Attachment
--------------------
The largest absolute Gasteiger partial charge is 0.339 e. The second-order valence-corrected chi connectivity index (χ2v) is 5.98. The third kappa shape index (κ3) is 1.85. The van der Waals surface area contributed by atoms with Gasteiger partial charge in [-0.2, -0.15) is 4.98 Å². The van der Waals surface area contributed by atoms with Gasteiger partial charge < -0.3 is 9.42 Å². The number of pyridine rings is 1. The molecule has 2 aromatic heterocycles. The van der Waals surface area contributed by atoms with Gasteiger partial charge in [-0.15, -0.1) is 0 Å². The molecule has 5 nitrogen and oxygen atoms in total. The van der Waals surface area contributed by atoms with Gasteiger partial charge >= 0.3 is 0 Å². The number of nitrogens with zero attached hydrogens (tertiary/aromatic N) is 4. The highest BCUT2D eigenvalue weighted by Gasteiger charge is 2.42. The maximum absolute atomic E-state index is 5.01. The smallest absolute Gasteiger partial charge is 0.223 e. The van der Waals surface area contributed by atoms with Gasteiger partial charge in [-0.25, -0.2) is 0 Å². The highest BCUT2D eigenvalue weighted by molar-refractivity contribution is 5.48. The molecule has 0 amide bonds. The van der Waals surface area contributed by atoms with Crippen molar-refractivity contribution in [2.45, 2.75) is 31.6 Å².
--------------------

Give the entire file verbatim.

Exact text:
The largest absolute Gasteiger partial charge is 0.339 e. The second-order valence-corrected chi connectivity index (χ2v) is 5.98. The third kappa shape index (κ3) is 1.85. The van der Waals surface area contributed by atoms with Gasteiger partial charge in [-0.2, -0.15) is 4.98 Å². The van der Waals surface area contributed by atoms with Gasteiger partial charge < -0.3 is 9.42 Å². The number of pyridine rings is 1. The molecule has 2 aromatic heterocycles. The van der Waals surface area contributed by atoms with Gasteiger partial charge in [-0.15, -0.1) is 0 Å². The molecule has 5 nitrogen and oxygen atoms in total. The van der Waals surface area contributed by atoms with Gasteiger partial charge >= 0.3 is 0 Å². The number of nitrogens with zero attached hydrogens (tertiary/aromatic N) is 4. The highest BCUT2D eigenvalue weighted by Gasteiger charge is 2.42. The maximum absolute atomic E-state index is 5.01. The smallest absolute Gasteiger partial charge is 0.223 e. The van der Waals surface area contributed by atoms with Gasteiger partial charge in [-0.25, -0.2) is 0 Å². The highest BCUT2D eigenvalue weighted by molar-refractivity contribution is 5.48. The molecule has 0 amide bonds. The van der Waals surface area contributed by atoms with Crippen molar-refractivity contribution in [2.45, 2.75) is 31.6 Å².